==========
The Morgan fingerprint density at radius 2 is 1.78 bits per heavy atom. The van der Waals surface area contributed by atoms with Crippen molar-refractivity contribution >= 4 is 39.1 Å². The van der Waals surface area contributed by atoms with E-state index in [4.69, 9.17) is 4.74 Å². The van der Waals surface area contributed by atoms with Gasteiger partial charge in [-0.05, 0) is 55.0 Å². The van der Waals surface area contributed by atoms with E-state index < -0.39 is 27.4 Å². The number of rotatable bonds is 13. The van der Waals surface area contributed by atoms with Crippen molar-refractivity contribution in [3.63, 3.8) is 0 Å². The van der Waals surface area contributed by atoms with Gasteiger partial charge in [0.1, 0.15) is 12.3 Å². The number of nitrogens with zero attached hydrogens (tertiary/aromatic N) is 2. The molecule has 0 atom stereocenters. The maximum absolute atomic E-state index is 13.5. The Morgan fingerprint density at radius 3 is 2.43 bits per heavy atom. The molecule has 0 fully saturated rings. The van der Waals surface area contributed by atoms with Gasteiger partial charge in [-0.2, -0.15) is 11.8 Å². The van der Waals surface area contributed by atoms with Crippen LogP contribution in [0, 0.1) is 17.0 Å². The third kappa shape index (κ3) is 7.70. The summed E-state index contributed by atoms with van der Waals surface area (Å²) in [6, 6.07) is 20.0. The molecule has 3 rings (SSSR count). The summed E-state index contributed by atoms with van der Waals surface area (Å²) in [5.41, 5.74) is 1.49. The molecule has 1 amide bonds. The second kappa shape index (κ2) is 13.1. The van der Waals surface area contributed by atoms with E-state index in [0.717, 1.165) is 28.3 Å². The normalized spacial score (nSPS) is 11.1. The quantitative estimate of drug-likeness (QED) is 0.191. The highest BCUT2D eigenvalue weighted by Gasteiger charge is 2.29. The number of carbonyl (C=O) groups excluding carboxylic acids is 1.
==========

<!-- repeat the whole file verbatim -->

The Morgan fingerprint density at radius 2 is 1.78 bits per heavy atom. The van der Waals surface area contributed by atoms with Crippen molar-refractivity contribution >= 4 is 39.1 Å². The van der Waals surface area contributed by atoms with E-state index in [4.69, 9.17) is 4.74 Å². The van der Waals surface area contributed by atoms with Gasteiger partial charge in [-0.05, 0) is 55.0 Å². The van der Waals surface area contributed by atoms with E-state index < -0.39 is 27.4 Å². The number of rotatable bonds is 13. The van der Waals surface area contributed by atoms with Crippen molar-refractivity contribution in [3.63, 3.8) is 0 Å². The van der Waals surface area contributed by atoms with Gasteiger partial charge in [0.1, 0.15) is 12.3 Å². The number of nitrogens with zero attached hydrogens (tertiary/aromatic N) is 2. The molecule has 0 atom stereocenters. The maximum absolute atomic E-state index is 13.5. The Morgan fingerprint density at radius 3 is 2.43 bits per heavy atom. The molecule has 0 fully saturated rings. The van der Waals surface area contributed by atoms with Gasteiger partial charge in [-0.2, -0.15) is 11.8 Å². The van der Waals surface area contributed by atoms with Crippen LogP contribution in [0, 0.1) is 17.0 Å². The third kappa shape index (κ3) is 7.70. The summed E-state index contributed by atoms with van der Waals surface area (Å²) in [6, 6.07) is 20.0. The molecule has 3 rings (SSSR count). The summed E-state index contributed by atoms with van der Waals surface area (Å²) in [5.41, 5.74) is 1.49. The molecule has 1 amide bonds. The second kappa shape index (κ2) is 13.1. The van der Waals surface area contributed by atoms with E-state index in [0.717, 1.165) is 28.3 Å². The normalized spacial score (nSPS) is 11.1. The quantitative estimate of drug-likeness (QED) is 0.191. The highest BCUT2D eigenvalue weighted by Gasteiger charge is 2.29. The number of carbonyl (C=O) groups excluding carboxylic acids is 1.